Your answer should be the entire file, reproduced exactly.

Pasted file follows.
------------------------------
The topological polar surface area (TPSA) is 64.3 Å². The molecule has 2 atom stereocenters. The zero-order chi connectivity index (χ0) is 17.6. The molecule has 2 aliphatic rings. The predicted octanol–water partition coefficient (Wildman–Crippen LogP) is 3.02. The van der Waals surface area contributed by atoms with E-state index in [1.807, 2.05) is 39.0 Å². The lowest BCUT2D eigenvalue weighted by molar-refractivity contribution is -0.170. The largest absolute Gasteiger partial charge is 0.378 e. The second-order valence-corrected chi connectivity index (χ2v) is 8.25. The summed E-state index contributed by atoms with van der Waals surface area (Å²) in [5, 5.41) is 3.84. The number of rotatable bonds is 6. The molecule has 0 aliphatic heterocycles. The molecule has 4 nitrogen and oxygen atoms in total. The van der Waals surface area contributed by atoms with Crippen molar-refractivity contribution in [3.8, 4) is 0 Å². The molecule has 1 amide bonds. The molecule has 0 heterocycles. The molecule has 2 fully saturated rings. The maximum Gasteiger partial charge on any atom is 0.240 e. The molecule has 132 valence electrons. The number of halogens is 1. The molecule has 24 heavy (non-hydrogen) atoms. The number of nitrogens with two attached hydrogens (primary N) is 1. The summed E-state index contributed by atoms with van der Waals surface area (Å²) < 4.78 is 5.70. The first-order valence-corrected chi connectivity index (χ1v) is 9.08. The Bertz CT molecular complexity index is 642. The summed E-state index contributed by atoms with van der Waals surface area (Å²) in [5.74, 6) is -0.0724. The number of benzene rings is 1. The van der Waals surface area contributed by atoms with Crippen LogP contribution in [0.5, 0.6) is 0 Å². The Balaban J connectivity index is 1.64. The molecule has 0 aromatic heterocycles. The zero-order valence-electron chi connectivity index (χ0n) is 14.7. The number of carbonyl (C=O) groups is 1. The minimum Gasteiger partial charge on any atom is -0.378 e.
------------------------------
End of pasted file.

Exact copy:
The topological polar surface area (TPSA) is 64.3 Å². The molecule has 2 atom stereocenters. The zero-order chi connectivity index (χ0) is 17.6. The molecule has 2 aliphatic rings. The predicted octanol–water partition coefficient (Wildman–Crippen LogP) is 3.02. The van der Waals surface area contributed by atoms with E-state index in [1.807, 2.05) is 39.0 Å². The lowest BCUT2D eigenvalue weighted by molar-refractivity contribution is -0.170. The largest absolute Gasteiger partial charge is 0.378 e. The second-order valence-corrected chi connectivity index (χ2v) is 8.25. The summed E-state index contributed by atoms with van der Waals surface area (Å²) in [5, 5.41) is 3.84. The number of rotatable bonds is 6. The molecule has 0 aliphatic heterocycles. The molecule has 4 nitrogen and oxygen atoms in total. The van der Waals surface area contributed by atoms with Crippen molar-refractivity contribution in [3.8, 4) is 0 Å². The molecule has 1 amide bonds. The molecule has 0 heterocycles. The molecule has 2 fully saturated rings. The maximum Gasteiger partial charge on any atom is 0.240 e. The molecule has 132 valence electrons. The number of halogens is 1. The molecule has 24 heavy (non-hydrogen) atoms. The number of nitrogens with two attached hydrogens (primary N) is 1. The summed E-state index contributed by atoms with van der Waals surface area (Å²) < 4.78 is 5.70. The first-order valence-corrected chi connectivity index (χ1v) is 9.08. The Bertz CT molecular complexity index is 642. The summed E-state index contributed by atoms with van der Waals surface area (Å²) in [5.74, 6) is -0.0724. The number of benzene rings is 1. The van der Waals surface area contributed by atoms with Crippen LogP contribution in [0.5, 0.6) is 0 Å². The Balaban J connectivity index is 1.64. The molecule has 0 aromatic heterocycles. The zero-order valence-electron chi connectivity index (χ0n) is 14.7. The number of carbonyl (C=O) groups is 1. The minimum Gasteiger partial charge on any atom is -0.378 e.